Flemish painter Jan Van Eyck’s Madonna of the Chancellor Rolin is one of the oldest works, dating from 1435. There’s a great collection of Rembrandt masterpieces, such as Bathsheba (1654) and Disciples at Emmaus (1648).

The Italian section is probably the biggest crowd puller, though, which has some fabulous Renaissance paintings by Giotto, Raphael, Boticelli, Titian, Caravaggio and of course Leonardo da Vinci, whose Mona Lisa is the museum’s most famous and well loved painting.

Prints and Drawings

Works on paper, such as prints, pastels and drawings, are given a whole section. Some of the key works, which date from the 14th century to the 19th century, are those by da Vinci, Pisano, Michelangelo, Raphael, Albrecht Dürer and Hans Holbein.


The sculptures held by the Louvre date from the 12th century to the mid 19th century and are mainly European. One of the most impressive and unusual pieces is the tomb of Phillipe Pot, a 15th century Burgundian aristocrat, which is flanked by eight hooded monks.

Don’t miss the celebrated Marly Horses, housed in their own glass-topped courtyard, Cour Marly. These beautiful statues of wild horses were sculpted by French Guillaume Coustou in the mid 18th century. Around them are some of the museum’s other best French sculptures, including busts of key intellectual, literary and political figures such as Voltaire and Diderot.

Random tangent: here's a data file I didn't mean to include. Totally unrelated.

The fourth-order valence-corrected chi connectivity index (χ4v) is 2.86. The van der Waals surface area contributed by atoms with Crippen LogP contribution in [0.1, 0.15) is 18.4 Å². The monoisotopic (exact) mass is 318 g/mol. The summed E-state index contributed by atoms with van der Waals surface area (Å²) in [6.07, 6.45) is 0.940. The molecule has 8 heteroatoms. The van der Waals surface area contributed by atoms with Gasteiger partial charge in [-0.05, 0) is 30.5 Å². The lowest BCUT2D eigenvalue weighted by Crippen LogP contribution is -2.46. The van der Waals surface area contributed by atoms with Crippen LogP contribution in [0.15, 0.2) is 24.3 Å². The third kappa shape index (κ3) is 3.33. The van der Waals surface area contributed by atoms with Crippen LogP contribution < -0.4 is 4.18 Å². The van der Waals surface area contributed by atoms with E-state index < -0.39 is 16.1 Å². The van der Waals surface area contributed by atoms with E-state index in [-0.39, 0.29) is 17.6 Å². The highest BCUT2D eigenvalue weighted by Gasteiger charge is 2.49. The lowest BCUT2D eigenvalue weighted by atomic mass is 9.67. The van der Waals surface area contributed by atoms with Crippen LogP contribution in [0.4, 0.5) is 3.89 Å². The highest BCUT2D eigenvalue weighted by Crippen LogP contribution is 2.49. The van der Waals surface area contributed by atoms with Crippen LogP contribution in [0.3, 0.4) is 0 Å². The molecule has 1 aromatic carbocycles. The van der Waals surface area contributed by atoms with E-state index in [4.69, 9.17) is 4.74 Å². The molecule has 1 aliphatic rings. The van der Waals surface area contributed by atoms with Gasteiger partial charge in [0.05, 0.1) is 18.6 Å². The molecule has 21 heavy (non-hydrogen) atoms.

Decorative arts

The applied and decorative arts include jewelery, ceramics, furniture, tapestries, clocks, glassware, ivories and bronzes, again dating from the Middle Ages to the mid 19th century. There are over 8,000 pieces. Some of the most exquisite objects are the French Crown Jewels, including coronation crowns, swords and sceptres. The stunning Regent diamond, one of the world’s purest precious stones, was worn by Louis XV at his coronation and is on display here. Other items include Charles V’s gold sceptre, made in 1375, and Napoleon’s coronation crown. The Hunts of Maximilian tapestries are one of the other most impressive parts of the decorative arts collection. This series of huge wall hangings was made for Charles V in the mid 16th century.

Islamic art

This is the museum’s newest collection, opened to the public in 2003. Over a thousand works from a period spanning over 13 centuries are on display. Most of the pieces are luxury objects of art which were created for the rich and powerful of various Islamic countries, such as sculptures, vases, glassware and carvings.”

About the Author

Audrey Akeman has resided in Paris for over 20 years. She works as a freelance writer. Website: